Using Picture Books to Teach Your Child Social and Emotional Skills

Using Picture Books to Teach Your Child Social and Emotional Skills

Last week we talked about ways to embed learning while reading. This week we’ll get a little more specific and focus on some ways to embed social and emotional learning while reading picture books. Social and emotional learning includes a wide range of skills and abilities like: self-awareness, social awareness, self-management, relationship skills, and responsible decision making. Today we will focus on just 3 specific foundational skills that are easy to discuss and practice while reading picture books, using the framework from last week’s post on embedded learning.

  1. Recognizing feelings in self and others
  2. Identifying and solving problems, perspective taking
  3. Handling emotions in pro-social ways

Naming: Label feelings and how to identify them. This first step is so obvious it’s easy to skip it or not even think about it! Particularly for young children, or children who need some extra support around social and emotional learning and interactions, helping them to recognize and label feelings in themselves, and others, is the foundation on which further development is built. While reading a book, begin by labeling feelings of the characters, describing and discussing what they might look and feel like. And then practice making your own feeling faces.

  • “The monkey felt sad that he didn’t have any friends to play with. I see his mouth is turning down in a frown, his lip is sticking out like he might cry, and his eyebrows sort of turn down on the sides. Let’s both make a sad face.”
  • “How do you think she is feeling? Her eyebrows are squeezing together, and it looks like she is pressing her lips tight, and she’s crossing her arms; it looks like she is angry. Show me your angry face, grrrrr… What does it feel like when you feel angry? I feel hotness in my belly and chest, and sometimes my face feels hot too, and I feel tightness in my body, or like I’m going to explode.”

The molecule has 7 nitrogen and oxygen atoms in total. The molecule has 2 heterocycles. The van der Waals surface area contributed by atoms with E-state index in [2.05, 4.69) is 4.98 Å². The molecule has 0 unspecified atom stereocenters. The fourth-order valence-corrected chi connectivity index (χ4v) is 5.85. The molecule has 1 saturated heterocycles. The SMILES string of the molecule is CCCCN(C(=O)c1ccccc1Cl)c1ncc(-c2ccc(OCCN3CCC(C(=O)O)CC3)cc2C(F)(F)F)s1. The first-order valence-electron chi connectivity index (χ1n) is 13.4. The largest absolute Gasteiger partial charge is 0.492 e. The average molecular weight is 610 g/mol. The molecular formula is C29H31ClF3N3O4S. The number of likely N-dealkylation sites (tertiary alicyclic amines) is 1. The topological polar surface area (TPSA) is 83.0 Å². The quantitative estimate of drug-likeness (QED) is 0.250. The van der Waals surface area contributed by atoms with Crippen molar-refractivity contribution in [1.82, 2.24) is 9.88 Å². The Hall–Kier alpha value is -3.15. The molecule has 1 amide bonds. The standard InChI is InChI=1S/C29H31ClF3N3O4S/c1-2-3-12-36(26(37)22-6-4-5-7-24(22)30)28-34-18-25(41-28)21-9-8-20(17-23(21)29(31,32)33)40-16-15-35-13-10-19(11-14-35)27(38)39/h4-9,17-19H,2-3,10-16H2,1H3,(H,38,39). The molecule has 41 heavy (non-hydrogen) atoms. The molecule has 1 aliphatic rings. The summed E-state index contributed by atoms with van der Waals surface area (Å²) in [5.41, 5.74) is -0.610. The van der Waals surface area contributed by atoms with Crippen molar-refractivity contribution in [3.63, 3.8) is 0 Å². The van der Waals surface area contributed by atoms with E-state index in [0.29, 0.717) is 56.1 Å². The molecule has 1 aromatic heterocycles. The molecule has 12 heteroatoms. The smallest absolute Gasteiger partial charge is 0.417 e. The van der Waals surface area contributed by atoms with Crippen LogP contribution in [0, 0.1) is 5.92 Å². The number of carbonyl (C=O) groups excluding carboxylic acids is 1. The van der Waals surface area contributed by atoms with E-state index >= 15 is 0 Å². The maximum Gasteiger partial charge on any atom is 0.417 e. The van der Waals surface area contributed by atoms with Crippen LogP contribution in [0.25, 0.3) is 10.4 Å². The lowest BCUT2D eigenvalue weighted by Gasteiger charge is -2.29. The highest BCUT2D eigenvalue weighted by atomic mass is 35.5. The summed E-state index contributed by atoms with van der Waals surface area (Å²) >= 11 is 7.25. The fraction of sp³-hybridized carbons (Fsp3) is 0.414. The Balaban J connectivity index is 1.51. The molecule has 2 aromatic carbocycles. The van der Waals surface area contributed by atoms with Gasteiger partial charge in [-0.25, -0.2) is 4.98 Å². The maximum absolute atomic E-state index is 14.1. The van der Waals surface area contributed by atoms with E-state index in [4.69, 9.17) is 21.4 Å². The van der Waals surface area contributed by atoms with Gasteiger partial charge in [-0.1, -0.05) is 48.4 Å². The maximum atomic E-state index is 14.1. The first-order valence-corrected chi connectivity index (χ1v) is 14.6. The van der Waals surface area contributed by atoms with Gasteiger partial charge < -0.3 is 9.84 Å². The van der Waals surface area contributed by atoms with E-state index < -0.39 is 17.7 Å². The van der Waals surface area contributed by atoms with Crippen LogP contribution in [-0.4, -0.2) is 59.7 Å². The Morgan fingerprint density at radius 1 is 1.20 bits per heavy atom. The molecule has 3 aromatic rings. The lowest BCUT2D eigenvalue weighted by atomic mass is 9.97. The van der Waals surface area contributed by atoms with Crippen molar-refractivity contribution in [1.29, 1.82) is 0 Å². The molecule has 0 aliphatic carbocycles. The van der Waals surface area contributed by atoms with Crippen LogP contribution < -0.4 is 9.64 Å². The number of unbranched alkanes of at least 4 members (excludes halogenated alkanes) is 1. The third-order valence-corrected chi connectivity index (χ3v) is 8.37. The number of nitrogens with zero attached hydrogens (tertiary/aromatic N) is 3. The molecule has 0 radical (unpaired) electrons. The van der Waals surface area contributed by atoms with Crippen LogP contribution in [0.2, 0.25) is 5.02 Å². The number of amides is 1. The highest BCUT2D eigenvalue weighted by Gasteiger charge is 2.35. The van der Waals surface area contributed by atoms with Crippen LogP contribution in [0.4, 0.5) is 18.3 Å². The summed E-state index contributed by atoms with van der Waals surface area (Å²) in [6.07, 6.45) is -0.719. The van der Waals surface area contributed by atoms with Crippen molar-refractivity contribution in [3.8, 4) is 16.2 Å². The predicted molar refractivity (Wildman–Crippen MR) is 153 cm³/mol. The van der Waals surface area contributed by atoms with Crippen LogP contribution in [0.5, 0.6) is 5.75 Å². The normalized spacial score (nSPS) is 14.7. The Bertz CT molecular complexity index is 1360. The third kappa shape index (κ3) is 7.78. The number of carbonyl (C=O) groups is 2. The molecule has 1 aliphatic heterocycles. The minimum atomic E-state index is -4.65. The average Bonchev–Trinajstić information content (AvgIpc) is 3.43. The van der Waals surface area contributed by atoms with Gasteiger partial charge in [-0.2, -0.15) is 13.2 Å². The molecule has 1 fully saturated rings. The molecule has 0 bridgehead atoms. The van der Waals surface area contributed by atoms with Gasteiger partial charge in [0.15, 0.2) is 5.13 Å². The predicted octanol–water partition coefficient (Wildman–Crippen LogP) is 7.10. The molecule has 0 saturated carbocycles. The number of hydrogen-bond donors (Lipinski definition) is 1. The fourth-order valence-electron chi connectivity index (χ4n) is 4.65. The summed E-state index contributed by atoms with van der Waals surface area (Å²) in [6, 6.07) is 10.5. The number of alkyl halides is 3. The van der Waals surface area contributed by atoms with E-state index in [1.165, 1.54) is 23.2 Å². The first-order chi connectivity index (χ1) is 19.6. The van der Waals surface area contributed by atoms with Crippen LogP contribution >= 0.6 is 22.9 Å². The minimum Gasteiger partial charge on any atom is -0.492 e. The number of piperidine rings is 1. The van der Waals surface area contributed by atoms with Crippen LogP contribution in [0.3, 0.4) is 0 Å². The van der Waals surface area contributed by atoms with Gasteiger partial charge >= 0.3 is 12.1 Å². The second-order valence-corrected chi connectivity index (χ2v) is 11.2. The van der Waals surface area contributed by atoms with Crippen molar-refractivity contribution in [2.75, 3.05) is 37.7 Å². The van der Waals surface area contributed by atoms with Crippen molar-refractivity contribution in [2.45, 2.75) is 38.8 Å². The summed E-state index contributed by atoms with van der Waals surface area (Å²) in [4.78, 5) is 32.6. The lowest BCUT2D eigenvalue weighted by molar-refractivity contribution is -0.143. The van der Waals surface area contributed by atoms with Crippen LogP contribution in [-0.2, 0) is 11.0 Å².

Commenting or asking questions: The next step can be to talk about identifying problems that the main character gets into, and recognizing how other characters in the book might be feeling about the situation too. Being able to take the perspective of others, or have empathy for other people’s feelings, is a sophisticated social skill, but it is a big part of getting along, playing well with other children and maintaining friendships, and even young children can start learning perspective taking.

  • “Did George take the last piece of cake? He did, how do you think George is feeling? He has a big smile on his face and looks happy, you’re right. But how do you think his friends are feeling? Why do you think they are mad or sad? I bet you’re right. How would you feel if your friend took two pieces of cake and you didn’t get any? I would probably feel mad too!”

Adding to or expanding on the story: Discussing how to handle strong emotions, or solving problems through reading picture books is such a great way to teach new skills and to help children plan and practice positive ways to handle their feelings in difficult situations. When you and your child or student discuss and practice these skills ahead of time when they are calm, they will be more likely to use these same skills when they feel upset.